A new bill aims to fill a regulatory gap blamed for a deadly outbreak of fungal meningitis linked to tainted steroid injections.
The Massachusetts House bill, which was months in the making, would boost the oversight of compounding pharmacies in Massachusetts, like the now shuttered Framingham facility, whose drugs have been linked to 749 infections in 20 states.
Sixty-one people have died in the outbreak, which began in September 2012.
“This legislation will hold pharmacies to high standards in quality control and sterility,” Rep. Jeffrey Sánchez and chairman of the Joint Committee on Public Health said in a statement. “But these are achievable standards, and standards they must meet in order to prevent another tragedy like we witnessed with [the New England Compounding Center] and Ameridose.”
The NECC recalled all of its products and shut down operations Sept. 26, 2012, but as many as 1,400 people had already received injections of the fungus-tainted steroid used to treat back and joint pain.
Ameridose, a sister company of the NECC, also recalled its drugs citing sterility concerns.
Unlike drug manufacturers, which develop and distribute drugs under strict regulations from the U.S. Food and Drug Administration, compounding pharmacies concoct customized medicines for individual patients using FDA-approved ingredients under the more lenient supervision of state boards of pharmacy.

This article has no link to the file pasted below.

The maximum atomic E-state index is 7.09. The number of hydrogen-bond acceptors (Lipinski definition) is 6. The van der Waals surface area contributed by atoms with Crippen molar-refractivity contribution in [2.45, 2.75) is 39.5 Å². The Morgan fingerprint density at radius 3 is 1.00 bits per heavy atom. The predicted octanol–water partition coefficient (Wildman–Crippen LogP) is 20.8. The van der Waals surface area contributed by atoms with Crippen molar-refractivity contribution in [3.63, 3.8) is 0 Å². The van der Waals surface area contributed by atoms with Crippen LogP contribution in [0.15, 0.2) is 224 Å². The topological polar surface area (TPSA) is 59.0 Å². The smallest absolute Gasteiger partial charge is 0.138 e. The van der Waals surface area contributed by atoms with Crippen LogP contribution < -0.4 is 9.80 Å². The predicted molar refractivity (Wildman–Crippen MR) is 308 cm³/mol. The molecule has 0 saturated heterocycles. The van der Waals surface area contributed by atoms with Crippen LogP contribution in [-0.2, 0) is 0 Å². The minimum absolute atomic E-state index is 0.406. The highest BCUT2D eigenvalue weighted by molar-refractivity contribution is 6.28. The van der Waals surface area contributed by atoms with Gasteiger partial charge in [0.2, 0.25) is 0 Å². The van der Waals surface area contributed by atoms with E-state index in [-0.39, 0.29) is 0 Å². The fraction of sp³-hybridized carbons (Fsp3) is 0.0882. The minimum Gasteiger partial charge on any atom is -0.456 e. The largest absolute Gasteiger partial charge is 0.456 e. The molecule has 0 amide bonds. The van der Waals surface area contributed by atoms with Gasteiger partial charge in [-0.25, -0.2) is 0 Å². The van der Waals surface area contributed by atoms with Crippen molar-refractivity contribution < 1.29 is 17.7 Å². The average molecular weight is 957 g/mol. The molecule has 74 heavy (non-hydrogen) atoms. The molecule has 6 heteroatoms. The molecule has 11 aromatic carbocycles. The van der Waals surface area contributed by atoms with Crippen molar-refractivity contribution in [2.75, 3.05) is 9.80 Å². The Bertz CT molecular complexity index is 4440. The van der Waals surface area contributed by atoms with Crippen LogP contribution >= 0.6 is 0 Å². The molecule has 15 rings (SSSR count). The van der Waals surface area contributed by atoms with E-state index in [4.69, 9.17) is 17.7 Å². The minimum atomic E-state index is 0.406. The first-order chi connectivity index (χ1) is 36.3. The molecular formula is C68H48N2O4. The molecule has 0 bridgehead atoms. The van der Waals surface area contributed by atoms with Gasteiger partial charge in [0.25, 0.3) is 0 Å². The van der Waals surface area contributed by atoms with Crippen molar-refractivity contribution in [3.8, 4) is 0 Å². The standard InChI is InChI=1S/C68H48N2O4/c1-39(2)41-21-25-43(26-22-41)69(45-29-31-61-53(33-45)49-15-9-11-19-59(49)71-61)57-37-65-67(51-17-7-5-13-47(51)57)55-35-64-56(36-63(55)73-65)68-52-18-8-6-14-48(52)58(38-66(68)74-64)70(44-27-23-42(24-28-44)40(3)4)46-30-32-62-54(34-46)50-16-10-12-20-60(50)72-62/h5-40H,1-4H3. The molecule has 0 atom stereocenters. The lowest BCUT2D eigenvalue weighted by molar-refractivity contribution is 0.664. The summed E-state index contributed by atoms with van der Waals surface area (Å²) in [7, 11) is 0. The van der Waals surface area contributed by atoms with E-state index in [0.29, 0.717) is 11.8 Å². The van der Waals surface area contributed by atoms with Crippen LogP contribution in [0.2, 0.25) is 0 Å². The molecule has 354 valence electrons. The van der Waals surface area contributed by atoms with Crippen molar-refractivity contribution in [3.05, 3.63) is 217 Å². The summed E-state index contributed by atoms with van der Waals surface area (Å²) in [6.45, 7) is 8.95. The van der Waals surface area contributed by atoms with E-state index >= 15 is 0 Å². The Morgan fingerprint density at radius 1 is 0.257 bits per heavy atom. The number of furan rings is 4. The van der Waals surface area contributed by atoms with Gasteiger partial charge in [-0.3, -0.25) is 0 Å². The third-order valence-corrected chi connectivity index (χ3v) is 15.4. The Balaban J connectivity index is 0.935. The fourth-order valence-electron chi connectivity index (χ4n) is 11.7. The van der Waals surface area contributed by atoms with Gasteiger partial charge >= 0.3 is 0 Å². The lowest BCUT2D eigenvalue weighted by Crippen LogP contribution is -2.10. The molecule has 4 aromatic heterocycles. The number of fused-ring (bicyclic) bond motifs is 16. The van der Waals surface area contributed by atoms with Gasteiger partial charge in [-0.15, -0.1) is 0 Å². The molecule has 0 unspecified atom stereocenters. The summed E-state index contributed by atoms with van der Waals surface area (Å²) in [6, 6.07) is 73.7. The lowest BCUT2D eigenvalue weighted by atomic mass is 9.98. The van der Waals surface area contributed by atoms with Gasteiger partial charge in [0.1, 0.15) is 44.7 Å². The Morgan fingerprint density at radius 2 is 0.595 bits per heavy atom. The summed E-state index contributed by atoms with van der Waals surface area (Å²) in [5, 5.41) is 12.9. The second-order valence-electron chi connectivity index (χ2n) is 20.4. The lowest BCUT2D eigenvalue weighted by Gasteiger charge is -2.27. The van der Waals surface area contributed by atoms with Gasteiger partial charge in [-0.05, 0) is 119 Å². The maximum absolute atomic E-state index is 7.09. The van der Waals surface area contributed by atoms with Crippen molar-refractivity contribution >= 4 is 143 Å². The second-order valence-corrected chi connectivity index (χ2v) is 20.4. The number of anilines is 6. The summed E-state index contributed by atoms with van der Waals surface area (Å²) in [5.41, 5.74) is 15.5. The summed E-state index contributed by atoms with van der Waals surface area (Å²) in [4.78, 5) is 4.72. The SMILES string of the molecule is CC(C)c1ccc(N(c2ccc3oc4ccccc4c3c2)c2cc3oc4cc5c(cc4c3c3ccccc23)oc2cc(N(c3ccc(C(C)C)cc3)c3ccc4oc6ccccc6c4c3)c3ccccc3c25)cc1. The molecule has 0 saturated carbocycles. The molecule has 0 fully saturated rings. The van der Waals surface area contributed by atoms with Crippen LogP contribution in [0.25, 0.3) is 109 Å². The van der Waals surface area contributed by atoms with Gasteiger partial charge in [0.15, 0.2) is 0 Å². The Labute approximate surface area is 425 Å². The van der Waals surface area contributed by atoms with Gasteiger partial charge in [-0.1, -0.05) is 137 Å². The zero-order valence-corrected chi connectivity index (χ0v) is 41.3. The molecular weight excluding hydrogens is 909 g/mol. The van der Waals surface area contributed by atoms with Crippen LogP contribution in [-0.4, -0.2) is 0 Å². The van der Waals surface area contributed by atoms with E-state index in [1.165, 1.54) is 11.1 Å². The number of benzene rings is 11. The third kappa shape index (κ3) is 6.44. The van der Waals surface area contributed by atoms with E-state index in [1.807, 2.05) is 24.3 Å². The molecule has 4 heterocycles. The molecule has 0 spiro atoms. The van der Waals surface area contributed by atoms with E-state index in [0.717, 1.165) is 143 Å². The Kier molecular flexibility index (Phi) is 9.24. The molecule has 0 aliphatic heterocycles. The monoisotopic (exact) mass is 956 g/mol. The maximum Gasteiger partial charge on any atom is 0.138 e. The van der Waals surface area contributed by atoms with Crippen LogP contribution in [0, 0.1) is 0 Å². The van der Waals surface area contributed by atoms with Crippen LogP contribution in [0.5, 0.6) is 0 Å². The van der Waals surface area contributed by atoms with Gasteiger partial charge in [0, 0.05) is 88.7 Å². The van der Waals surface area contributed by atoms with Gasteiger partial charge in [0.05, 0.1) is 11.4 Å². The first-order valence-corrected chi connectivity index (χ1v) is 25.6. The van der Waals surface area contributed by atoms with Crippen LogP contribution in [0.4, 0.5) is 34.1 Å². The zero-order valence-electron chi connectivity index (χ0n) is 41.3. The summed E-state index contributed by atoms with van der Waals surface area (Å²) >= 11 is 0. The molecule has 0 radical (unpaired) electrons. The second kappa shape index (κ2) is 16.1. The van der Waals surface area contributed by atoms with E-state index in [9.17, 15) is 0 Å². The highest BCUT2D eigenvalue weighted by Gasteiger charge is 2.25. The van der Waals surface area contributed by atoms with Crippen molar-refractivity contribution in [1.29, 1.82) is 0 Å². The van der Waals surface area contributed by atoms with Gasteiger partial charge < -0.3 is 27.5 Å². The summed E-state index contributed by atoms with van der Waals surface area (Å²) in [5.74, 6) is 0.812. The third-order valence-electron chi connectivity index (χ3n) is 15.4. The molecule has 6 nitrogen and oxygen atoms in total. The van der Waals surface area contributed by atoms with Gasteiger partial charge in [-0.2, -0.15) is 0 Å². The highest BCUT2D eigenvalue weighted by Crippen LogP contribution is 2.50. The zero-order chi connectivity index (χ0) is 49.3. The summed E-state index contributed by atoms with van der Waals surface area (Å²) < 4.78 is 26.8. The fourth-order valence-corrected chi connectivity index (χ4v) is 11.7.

The new bill would establish an 11-person committee of unpaid industry experts — the majority of them pharmacists — to advise the Massachusetts pharmacy board, and require a “specialty license” for compounding pharmacies. It would also mandate surprise inspections of compounding facilities and stricter training standards for state pharmacy inspectors.
Sánchez, who spearheaded the measure, said it “recognizes the unique and necessary place specialty compounding holds in the delivery of modern health care as it strives to fill in the ‘grey area’ surrounding current state and federal oversight of compounding pharmacies.”
The bill would also require pharmacies to report the volume and types of drugs produced – a move aimed at curbing in the mass production of compounded drugs.